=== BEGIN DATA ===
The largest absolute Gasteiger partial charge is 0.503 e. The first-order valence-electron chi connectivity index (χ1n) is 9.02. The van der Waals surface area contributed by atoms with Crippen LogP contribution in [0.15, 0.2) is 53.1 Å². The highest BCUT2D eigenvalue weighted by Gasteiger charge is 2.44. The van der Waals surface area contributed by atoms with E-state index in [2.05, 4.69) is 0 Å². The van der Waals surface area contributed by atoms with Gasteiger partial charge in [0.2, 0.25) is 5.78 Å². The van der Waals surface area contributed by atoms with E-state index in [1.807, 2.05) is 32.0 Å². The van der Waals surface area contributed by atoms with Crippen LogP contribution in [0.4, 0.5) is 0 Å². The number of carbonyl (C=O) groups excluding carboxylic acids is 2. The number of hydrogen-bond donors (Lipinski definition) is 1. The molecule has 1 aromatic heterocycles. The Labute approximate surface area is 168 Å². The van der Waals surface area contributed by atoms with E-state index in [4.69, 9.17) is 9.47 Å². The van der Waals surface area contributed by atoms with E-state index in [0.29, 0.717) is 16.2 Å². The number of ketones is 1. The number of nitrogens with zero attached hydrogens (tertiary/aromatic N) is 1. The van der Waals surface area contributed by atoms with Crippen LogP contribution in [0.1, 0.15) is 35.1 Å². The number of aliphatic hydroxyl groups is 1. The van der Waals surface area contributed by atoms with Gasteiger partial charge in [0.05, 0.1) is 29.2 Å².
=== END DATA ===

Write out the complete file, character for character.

The largest absolute Gasteiger partial charge is 0.503 e. The first-order valence-electron chi connectivity index (χ1n) is 9.02. The van der Waals surface area contributed by atoms with Crippen LogP contribution in [0.15, 0.2) is 53.1 Å². The highest BCUT2D eigenvalue weighted by Gasteiger charge is 2.44. The van der Waals surface area contributed by atoms with E-state index in [2.05, 4.69) is 0 Å². The van der Waals surface area contributed by atoms with Gasteiger partial charge in [0.2, 0.25) is 5.78 Å². The van der Waals surface area contributed by atoms with E-state index in [1.807, 2.05) is 32.0 Å². The van der Waals surface area contributed by atoms with Crippen LogP contribution in [0.4, 0.5) is 0 Å². The number of carbonyl (C=O) groups excluding carboxylic acids is 2. The number of hydrogen-bond donors (Lipinski definition) is 1. The molecule has 1 aromatic heterocycles. The Labute approximate surface area is 168 Å². The van der Waals surface area contributed by atoms with E-state index in [4.69, 9.17) is 9.47 Å². The van der Waals surface area contributed by atoms with E-state index in [0.29, 0.717) is 16.2 Å². The number of ketones is 1. The number of nitrogens with zero attached hydrogens (tertiary/aromatic N) is 1. The van der Waals surface area contributed by atoms with Crippen LogP contribution in [0.1, 0.15) is 35.1 Å². The number of aliphatic hydroxyl groups is 1. The van der Waals surface area contributed by atoms with Gasteiger partial charge in [0.05, 0.1) is 29.2 Å².